She will be at the Quilt Museum, so I guess that means she won’t be helping with SAG support.  I’ll be on the bike on Saturday, but having options for spouses/SOs is always a good thing.

Information on Quilt Week is available here.

Inaugural Tobacco and Bourbon Tour – April 21-22, 2018

Saturday, April 21 – We will meet at the Golden Pond Visitor Center at 9am for a meet and greet.  There isn’t a lot of room to park here, so please try to park away from the Visitor Center doors if possible.  A buddy inspection of the bikes will start at 9:30am – we’ll draw names.  I’m pretty confident that our bikes will be in top shape, so this is a great opportunity to meet other riders and their bikes.  I will have some repair/adjustment tools, chain lube, floor pump, and some spare tubes and patches.  Hopefully no major repairs will be needed before (or after, for that matter) the ride.  The plan is to head out around 10am.

I’ve mapped a route that is all paved. We can’t safely ride across the 68/80 bridge over Lake Barkley as the bike/walk lane isn’t finished. The new bridge over Kentucky Lake has a dedicated bike/walk lane so I updated the route to use that bridge. This route starts and ends at the Golden Pond Visitor Center, is about 54 miles with 2300 feet of climbing along the way. About halfway, we are in Grand Rivers, where there are a couple of places for drinks and snacks.  You can see them from the Trace.

We are planning a cookout after today’s ride.  LBL does not allow alcohol, and the Barkley Lodge pavilion is reserved.  We’ll just have it at my house.  It’s easier that way as I can just leave everything is the fridge/freezer at home and not have to haul it to the Lodge.

RideWithGPS route

Cue Sheet

If folks are up for it, on the way through Aurora we could stop at the LBL Moonshine distillery to sample some ‘shine. Might have to rename this to the Moonshine and Tobacco Tour, though.

LBL Moonshine Distillery

Sunday, April 22 – We will meet at the North Visitor center at 9am.  The buddy inspection will start by 9:30am. There are nice singletrack routes in LBL (Land Between the Lakes) too, for those of you that enjoy that kind of riding.  Several trails branch off the Canal Loop Trail, some more challenging than others.  Fire roads split off all along the Trace, so there are plenty to choose from.  Unlike yesterday, there isn’t a planned route – just use the maps and have a good ride.  We’ll plan to meet back at the North Visitor center somewhere around 2pm.

LBL Hike and Bike Trails

LBL Maps – scroll down to the Trail Maps section.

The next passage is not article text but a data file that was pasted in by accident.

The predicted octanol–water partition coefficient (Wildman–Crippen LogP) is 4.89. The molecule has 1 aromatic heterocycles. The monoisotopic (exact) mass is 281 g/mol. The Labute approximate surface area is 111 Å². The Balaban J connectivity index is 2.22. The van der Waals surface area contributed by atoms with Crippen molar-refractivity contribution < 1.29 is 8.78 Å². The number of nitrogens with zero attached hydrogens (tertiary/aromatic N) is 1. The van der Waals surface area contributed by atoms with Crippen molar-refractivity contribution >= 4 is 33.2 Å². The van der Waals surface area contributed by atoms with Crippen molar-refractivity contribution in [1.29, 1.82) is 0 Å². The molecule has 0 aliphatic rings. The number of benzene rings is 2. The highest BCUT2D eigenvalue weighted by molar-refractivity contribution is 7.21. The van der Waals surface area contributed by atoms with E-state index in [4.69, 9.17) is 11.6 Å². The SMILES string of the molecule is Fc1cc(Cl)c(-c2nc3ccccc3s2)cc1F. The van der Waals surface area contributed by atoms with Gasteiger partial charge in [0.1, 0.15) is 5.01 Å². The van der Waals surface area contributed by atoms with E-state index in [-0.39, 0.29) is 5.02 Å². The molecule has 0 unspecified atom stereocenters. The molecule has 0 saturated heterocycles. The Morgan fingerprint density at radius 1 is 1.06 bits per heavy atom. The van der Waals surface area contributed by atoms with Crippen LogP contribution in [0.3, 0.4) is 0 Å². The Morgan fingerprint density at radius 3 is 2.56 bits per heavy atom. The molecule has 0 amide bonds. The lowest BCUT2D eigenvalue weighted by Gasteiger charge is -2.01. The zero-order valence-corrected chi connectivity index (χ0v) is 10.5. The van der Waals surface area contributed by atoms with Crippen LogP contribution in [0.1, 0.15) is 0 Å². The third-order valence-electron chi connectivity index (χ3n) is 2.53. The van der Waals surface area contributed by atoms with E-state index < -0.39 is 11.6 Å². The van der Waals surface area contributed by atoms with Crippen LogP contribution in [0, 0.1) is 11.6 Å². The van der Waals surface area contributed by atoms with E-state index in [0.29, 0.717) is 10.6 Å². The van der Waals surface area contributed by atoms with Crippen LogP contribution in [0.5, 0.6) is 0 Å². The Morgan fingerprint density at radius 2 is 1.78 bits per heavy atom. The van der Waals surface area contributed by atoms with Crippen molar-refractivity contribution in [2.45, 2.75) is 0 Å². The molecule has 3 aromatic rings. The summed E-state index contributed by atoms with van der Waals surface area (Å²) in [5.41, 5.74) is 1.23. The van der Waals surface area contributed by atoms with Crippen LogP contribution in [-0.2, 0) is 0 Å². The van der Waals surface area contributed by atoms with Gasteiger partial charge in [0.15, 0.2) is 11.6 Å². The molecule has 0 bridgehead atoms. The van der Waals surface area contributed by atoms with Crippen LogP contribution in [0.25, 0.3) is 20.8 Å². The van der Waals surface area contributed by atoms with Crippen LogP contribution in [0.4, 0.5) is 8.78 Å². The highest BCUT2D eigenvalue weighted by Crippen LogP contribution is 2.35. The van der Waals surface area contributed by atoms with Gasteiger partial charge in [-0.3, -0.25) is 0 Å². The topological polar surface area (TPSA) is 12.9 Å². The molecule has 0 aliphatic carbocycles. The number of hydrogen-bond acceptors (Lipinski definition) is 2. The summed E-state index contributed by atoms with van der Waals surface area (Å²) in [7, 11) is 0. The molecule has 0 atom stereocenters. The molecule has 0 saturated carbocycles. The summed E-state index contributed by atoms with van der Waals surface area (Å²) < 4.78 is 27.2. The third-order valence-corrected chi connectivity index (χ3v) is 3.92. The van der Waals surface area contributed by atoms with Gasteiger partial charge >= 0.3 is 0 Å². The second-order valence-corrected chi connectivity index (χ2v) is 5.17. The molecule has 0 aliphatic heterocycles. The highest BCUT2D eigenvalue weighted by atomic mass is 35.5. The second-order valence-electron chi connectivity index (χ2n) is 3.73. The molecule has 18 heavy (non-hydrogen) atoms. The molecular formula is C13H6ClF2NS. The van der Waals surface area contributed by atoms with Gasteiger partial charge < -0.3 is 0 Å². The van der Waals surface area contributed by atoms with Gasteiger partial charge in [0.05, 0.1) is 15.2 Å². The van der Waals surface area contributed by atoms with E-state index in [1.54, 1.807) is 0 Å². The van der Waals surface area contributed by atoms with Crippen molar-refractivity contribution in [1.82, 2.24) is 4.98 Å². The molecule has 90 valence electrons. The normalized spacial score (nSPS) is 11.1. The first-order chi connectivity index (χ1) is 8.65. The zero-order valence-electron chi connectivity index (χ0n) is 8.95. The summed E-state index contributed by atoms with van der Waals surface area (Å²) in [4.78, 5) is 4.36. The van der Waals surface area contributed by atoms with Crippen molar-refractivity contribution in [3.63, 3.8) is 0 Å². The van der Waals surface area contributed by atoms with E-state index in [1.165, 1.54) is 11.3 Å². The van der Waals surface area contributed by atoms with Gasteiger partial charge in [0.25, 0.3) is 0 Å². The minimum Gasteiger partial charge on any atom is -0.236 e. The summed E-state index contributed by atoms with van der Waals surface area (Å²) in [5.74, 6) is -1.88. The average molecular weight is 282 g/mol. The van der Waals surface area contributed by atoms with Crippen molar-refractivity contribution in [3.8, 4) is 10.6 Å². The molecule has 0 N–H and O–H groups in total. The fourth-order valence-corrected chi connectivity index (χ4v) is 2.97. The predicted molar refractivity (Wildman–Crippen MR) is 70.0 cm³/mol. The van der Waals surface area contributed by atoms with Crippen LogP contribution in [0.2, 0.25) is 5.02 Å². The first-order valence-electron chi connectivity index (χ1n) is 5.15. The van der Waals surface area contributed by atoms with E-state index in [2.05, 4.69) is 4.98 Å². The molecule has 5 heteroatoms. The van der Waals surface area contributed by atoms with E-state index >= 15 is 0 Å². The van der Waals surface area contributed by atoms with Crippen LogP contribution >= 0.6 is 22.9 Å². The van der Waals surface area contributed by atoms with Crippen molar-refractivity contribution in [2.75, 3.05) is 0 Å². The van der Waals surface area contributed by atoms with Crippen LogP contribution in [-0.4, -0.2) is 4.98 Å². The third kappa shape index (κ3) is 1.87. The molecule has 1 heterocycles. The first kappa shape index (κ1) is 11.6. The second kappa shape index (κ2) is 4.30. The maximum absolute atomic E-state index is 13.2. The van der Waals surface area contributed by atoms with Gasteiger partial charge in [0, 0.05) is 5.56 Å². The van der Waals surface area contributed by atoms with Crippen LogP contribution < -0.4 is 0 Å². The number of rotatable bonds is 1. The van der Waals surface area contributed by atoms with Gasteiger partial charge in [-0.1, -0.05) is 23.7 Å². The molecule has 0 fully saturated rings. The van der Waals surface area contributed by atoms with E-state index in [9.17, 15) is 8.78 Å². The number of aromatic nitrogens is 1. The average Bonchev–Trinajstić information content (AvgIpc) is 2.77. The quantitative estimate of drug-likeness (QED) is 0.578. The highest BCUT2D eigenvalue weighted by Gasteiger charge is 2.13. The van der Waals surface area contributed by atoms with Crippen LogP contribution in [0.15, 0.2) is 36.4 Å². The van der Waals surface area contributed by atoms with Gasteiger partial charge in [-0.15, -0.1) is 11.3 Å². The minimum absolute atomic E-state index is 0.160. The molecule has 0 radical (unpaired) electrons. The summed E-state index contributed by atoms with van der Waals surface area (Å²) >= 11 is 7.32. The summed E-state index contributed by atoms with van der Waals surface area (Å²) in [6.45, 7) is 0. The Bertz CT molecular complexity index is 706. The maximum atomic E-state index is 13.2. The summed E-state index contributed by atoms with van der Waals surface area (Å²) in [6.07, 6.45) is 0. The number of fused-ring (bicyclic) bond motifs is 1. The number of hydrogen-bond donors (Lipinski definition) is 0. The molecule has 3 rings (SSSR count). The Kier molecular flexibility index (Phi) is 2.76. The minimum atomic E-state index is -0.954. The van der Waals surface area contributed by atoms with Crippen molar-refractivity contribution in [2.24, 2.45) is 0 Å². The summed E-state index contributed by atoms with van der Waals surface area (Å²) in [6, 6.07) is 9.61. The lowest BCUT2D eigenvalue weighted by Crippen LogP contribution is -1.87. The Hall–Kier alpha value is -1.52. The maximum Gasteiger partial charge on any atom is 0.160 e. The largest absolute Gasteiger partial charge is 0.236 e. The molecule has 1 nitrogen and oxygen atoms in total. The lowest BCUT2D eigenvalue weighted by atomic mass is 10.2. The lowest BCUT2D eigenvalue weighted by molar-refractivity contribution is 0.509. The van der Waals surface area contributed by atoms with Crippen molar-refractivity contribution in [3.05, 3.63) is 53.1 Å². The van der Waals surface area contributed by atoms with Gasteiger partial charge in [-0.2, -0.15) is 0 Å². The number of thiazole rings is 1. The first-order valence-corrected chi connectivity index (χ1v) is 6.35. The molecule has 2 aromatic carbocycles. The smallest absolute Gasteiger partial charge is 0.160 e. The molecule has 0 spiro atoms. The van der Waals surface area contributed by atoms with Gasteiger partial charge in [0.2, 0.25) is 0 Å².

I didn’t know there were 500 miles of trails and 200 miles of roads in LBL. It is great to have this area so close to home.  Not all of the trails are available for bicycling, so check the website while you scout a potential route.

The average high temperature in April is 66 degrees, so good riding temps, but plan on 10-15 degrees plus or minus from that.

Here are some options for lodging and some suggestions for restaurants in the area.

Kenlake State Resort Park Reservations

Lake Barkley Lodge reservations

Both are reasonably priced and are just a few minutes from our starting place.  Kenlake and Lake Barkley both have restaurants too.

Murray has good restaurants, and Paducah to the north has excellent dining choices. One of our personal favorites is Mellow Mushroom in Paducah. Great pizza, and my wife loves the bruschetta.  EDIT:  We ate at the Mellow Mushroom on Monday, February 12th, after looking at houses, and she had the calzone.  The verdict was “thumbs up”.

For breakfast, we’ve been to Hungry Bear Pancake and BBQ House in Murray, and Martha’s Restaurant also. In Paducah, Gold Rush Cafe is one of the best, and Etcetera Coffeehouse is superb. Red’s Donut Shop is not to be missed either for that matter.

Lowertown in Paducah, especially along Jefferson street, has some beautiful homes built in the early 1900s. We’re actually planning to move to Paducah as soon as our Lake Barkley home sells. Etcetera Coffeehouse is in Lowertown, as is Gold Rush Cafe.

If you need bike parts while you’re here, you can head up to Bike World in Paducah, on Joe Clifton road.  They’ll be happy to help you out.

Contact me if you have any questions, I’ll do my best to help.

Some sponsors have graciously agreed to help out.  I have no right to expect anything and I’m immensely grateful for their support.

Chain-L – the best chain lube available

 

 

 

Road ID – a great accessory

 

PRIZES – Yes, we have prizes too.  They won’t take you out of the amateur ranks, if you’re concerned about that – but they are good ones that will definitely see some use.

Prize #1 – for the rider traveling the farthest to attend the ride.

Prize #2 – for the oldest participating rider.

Prize #3 – for the youngest participating rider.

Prize #4 and 5 – for the first rider to cross the sprint points (there are two) on Saturday’s ride.

Prize #6 – for the best C&V bike, as voted on by the participating riders.

Prize #7 – for the Lantern Rouge on Saturday’s ride.

These two prizes are at FBinNY’s request (the Chain-L guy):

Special #1 – The bike with the most lived in look, meaning the bike that looks like the owner is a rider, not a bike freak.  You lose points for obsessive maintenance, but also for outright neglect.  The ideal is a bike that shows it’s age, and has the battle scars of a long and happy life.

Special #2 – Oldest good bike still in service. This is about buying and riding a good bike, rather than a new bike every year or two.  I offer this because my bikes average over 20 years and 20k+ miles, with the “new” bike dating from 2001, so that’s the kind of thing I want to prize.

Watch your speed while driving in LBL, it’s federal land, so speeding tickets are expensive.